Nvidia Corp., the world’s largest supplier of discrete graphics processing units (GPUs), reportedly plans to update its lineup of chips in mid-November this year. While according to media reports the company has no plans to dethrone its high-end GeForce 8800 Ultra with the new code-named G92 product, it is highly unlikely that Nvidia has no plans to offer a new top-of-the-range product this fall.
Several media reports claim that the G92 chip due to be commercially launched on the 12th of November will be positioned as a performance-mainstream part, not as an ultra high-end product. The chip will sport an improved PureVideo HD video engine, PCI Express 2.0 bus, DVI, DisplayPort as well as HDMI outputs, media reports claim. It remains to be seen whether the new product will also feature DirectX 10.1 capabilities. The new chip is projected to be made using 65nm process technology at TSMC.
Earlier this year Michael Hara, vice president of investor relations at Nvidia Corp., said that the company’s forthcoming flagship product would have peak computing power close to 1TFLOPs, about two times more compared to the current code-named G80 chips, which is used on the GeForce 8800 GTS, GTX and Ultra products.
Nvidia’s code-named G80 chip was introduced in mid-November, 2006, as a high-end offering from the company. Being made using 90nm process technology, the chip featured 681 million transistors without output logic, which means that the solution was quite expensive to build.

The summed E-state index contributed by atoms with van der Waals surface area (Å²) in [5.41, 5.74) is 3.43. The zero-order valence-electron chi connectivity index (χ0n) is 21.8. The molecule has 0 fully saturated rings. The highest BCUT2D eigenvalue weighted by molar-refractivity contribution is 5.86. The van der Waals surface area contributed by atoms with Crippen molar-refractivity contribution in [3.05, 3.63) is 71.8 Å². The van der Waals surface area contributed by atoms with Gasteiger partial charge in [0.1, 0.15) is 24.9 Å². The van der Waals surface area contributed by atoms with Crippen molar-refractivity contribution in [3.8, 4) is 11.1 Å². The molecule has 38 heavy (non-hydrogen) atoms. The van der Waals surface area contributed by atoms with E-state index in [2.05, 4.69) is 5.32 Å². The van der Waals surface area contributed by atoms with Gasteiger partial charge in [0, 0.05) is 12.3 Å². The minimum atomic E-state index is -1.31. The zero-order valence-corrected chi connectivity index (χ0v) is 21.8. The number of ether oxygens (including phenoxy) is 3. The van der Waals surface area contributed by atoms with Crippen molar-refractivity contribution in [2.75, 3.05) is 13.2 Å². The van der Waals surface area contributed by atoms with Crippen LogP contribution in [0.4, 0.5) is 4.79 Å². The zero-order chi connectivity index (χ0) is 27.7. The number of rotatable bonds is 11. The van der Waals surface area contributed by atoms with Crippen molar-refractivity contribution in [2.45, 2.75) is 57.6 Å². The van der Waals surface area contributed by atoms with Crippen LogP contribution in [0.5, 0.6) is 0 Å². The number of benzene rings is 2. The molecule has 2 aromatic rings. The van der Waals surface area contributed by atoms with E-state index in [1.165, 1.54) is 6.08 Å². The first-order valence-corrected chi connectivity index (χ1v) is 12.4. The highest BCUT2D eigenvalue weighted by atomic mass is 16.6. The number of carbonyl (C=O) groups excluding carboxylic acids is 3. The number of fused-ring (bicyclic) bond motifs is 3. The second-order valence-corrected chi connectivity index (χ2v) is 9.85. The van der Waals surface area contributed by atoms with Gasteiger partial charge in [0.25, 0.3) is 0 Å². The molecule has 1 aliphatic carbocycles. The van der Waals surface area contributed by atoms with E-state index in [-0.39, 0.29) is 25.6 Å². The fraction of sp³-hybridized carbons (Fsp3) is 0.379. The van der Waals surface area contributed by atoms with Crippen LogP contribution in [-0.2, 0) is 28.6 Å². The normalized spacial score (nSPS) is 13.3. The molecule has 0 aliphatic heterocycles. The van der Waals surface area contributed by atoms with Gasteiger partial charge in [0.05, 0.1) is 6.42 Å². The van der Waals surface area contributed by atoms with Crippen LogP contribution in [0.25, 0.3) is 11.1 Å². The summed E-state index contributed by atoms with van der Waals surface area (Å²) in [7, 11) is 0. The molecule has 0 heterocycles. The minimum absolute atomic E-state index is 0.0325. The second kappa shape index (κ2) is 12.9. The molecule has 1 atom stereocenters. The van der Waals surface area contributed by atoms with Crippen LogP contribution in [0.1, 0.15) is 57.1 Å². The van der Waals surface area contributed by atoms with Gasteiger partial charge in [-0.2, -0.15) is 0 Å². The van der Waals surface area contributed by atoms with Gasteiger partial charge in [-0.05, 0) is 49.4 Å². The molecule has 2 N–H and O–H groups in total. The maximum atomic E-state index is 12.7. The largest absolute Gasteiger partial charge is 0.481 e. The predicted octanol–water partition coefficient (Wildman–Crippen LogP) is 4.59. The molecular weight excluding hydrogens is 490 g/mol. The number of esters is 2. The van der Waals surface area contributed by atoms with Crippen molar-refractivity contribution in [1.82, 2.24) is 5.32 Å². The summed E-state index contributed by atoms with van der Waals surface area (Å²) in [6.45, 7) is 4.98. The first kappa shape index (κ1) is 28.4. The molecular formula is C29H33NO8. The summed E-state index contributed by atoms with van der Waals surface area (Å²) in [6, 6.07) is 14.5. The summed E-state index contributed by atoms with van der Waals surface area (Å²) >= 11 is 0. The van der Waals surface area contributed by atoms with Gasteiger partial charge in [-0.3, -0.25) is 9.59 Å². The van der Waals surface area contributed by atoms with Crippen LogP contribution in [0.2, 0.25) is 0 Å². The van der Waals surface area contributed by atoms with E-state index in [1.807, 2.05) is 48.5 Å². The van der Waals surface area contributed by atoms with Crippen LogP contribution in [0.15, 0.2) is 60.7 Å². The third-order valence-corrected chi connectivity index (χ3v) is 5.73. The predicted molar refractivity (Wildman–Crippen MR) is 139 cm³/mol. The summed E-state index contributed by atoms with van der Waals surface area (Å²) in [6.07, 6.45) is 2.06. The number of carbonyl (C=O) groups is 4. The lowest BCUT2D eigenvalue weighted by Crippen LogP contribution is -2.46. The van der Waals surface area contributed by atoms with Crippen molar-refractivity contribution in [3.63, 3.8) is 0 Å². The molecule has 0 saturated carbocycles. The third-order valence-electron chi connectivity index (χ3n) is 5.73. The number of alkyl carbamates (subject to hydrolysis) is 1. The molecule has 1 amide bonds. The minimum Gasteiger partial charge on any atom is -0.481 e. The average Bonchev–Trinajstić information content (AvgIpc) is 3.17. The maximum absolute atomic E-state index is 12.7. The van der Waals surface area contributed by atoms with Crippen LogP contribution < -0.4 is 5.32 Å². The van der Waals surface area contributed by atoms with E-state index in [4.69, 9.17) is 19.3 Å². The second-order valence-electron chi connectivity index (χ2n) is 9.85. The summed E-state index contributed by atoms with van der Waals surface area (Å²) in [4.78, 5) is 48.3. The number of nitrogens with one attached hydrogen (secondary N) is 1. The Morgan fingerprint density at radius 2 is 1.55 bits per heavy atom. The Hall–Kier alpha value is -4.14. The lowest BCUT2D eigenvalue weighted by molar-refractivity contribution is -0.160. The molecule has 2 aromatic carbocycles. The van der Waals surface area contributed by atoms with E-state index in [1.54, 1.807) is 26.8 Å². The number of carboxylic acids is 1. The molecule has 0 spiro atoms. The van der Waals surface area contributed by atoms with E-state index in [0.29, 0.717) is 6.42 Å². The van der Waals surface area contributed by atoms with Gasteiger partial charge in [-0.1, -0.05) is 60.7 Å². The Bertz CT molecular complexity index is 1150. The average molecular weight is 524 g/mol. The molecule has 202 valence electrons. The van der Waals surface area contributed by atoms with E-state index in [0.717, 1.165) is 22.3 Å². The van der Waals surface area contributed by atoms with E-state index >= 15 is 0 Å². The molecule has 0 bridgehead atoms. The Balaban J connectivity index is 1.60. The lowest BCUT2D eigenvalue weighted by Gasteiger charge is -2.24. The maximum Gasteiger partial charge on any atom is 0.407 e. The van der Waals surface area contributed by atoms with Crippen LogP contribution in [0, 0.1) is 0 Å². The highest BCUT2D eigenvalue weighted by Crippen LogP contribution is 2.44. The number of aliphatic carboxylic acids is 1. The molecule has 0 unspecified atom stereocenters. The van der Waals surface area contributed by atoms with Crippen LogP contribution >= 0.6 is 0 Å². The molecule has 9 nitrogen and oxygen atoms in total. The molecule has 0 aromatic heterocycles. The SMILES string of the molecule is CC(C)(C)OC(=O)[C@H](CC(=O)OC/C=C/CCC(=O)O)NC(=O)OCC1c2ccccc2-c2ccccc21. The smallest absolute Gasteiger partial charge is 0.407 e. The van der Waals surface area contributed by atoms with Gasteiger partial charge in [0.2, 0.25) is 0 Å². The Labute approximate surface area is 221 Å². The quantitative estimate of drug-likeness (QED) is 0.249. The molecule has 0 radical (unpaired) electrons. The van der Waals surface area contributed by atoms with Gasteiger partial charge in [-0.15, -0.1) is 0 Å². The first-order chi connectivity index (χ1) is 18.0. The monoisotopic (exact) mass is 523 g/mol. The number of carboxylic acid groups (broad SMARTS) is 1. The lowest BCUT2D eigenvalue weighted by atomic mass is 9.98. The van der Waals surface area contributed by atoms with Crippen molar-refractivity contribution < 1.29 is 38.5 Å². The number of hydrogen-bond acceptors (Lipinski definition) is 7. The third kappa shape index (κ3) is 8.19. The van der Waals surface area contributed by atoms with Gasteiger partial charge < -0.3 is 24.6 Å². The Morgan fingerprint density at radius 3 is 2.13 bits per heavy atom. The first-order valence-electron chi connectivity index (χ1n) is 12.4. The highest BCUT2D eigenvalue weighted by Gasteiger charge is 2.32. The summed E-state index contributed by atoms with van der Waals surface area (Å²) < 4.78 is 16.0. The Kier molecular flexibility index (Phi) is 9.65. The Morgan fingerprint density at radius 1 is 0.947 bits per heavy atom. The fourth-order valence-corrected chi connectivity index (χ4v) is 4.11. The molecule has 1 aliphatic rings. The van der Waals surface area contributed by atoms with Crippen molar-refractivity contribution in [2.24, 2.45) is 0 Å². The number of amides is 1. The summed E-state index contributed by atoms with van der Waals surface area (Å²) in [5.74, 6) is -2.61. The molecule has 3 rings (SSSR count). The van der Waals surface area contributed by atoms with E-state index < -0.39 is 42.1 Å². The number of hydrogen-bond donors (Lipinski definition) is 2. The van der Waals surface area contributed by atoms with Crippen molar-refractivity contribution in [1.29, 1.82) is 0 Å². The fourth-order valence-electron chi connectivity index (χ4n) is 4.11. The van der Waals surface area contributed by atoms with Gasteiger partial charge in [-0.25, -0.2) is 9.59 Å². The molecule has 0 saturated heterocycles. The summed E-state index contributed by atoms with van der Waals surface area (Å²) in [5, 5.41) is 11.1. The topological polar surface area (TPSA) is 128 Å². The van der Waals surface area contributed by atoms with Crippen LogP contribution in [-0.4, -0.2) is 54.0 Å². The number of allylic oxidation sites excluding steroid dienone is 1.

Santa Clara, California-based Nvidia Corp. already has a history of creating an expensive solutions and then making them faster and more affordable to manufacture. In June, 2005, Nvidia introduced its G70 processor that powered the company’s GeForce 7800 family of products and had a rather large die size. Already in March, 2006, the company released its G71 chip that had the same capabilities as the predecessor, but could operate at higher clock-speeds and also was cheaper to make. While the GeForce 7900 did not offer a two times performance improvement over the predecessor, the GeForce 7950 GX2 graphics card could boast with unbelievable peak computing power for that time as it featured two G71 GPUs.
Besides creating a chip that would feature over a billion of transistors, Nvidia may chose an option to produce a dual-chip graphics card based on relatively inexpensive graphics processors. Unfortunately, there is no reliable information whether Nvidia’s G92 is actually a complex high-end graphics processor, or a chip of modest complexity to replace Nvidia GeForce 8800 GTS and power a dual-GPU “GX2” graphics card.
Nvidia does not comment on the news-stories.